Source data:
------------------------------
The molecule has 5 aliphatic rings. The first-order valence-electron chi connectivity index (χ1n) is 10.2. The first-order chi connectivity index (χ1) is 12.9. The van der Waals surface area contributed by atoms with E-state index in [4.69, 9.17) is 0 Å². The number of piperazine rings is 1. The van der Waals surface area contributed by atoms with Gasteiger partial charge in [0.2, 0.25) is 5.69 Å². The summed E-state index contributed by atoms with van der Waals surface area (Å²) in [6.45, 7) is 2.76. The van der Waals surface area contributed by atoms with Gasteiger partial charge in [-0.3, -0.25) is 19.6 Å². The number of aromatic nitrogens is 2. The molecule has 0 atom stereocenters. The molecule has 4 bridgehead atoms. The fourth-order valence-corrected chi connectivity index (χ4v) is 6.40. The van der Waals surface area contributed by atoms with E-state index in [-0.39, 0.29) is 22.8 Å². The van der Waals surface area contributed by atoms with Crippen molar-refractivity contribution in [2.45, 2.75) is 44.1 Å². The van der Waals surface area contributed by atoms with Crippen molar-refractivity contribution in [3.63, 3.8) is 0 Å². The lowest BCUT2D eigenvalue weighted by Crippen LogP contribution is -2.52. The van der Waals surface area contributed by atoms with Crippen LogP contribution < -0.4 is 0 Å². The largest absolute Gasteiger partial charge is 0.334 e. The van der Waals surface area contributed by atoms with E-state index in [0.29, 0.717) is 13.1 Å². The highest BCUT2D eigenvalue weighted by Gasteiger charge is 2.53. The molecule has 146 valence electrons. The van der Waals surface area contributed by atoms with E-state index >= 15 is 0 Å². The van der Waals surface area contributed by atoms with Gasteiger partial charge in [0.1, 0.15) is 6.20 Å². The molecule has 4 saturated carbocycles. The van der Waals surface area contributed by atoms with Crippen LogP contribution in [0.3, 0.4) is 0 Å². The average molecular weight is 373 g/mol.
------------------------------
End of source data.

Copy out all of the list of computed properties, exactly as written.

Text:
The molecule has 5 aliphatic rings. The first-order valence-electron chi connectivity index (χ1n) is 10.2. The first-order chi connectivity index (χ1) is 12.9. The van der Waals surface area contributed by atoms with E-state index in [4.69, 9.17) is 0 Å². The number of piperazine rings is 1. The van der Waals surface area contributed by atoms with Gasteiger partial charge in [0.2, 0.25) is 5.69 Å². The summed E-state index contributed by atoms with van der Waals surface area (Å²) in [6.45, 7) is 2.76. The van der Waals surface area contributed by atoms with Gasteiger partial charge in [-0.3, -0.25) is 19.6 Å². The number of aromatic nitrogens is 2. The molecule has 0 atom stereocenters. The molecule has 4 bridgehead atoms. The fourth-order valence-corrected chi connectivity index (χ4v) is 6.40. The van der Waals surface area contributed by atoms with E-state index in [-0.39, 0.29) is 22.8 Å². The van der Waals surface area contributed by atoms with Crippen molar-refractivity contribution in [2.45, 2.75) is 44.1 Å². The van der Waals surface area contributed by atoms with Crippen molar-refractivity contribution in [3.63, 3.8) is 0 Å². The lowest BCUT2D eigenvalue weighted by Crippen LogP contribution is -2.52. The van der Waals surface area contributed by atoms with Crippen LogP contribution < -0.4 is 0 Å². The largest absolute Gasteiger partial charge is 0.334 e. The van der Waals surface area contributed by atoms with E-state index in [0.29, 0.717) is 13.1 Å². The highest BCUT2D eigenvalue weighted by Gasteiger charge is 2.53. The molecule has 146 valence electrons. The van der Waals surface area contributed by atoms with E-state index >= 15 is 0 Å². The van der Waals surface area contributed by atoms with Gasteiger partial charge in [0.1, 0.15) is 6.20 Å². The molecule has 4 saturated carbocycles. The van der Waals surface area contributed by atoms with Crippen LogP contribution in [0.3, 0.4) is 0 Å². The average molecular weight is 373 g/mol.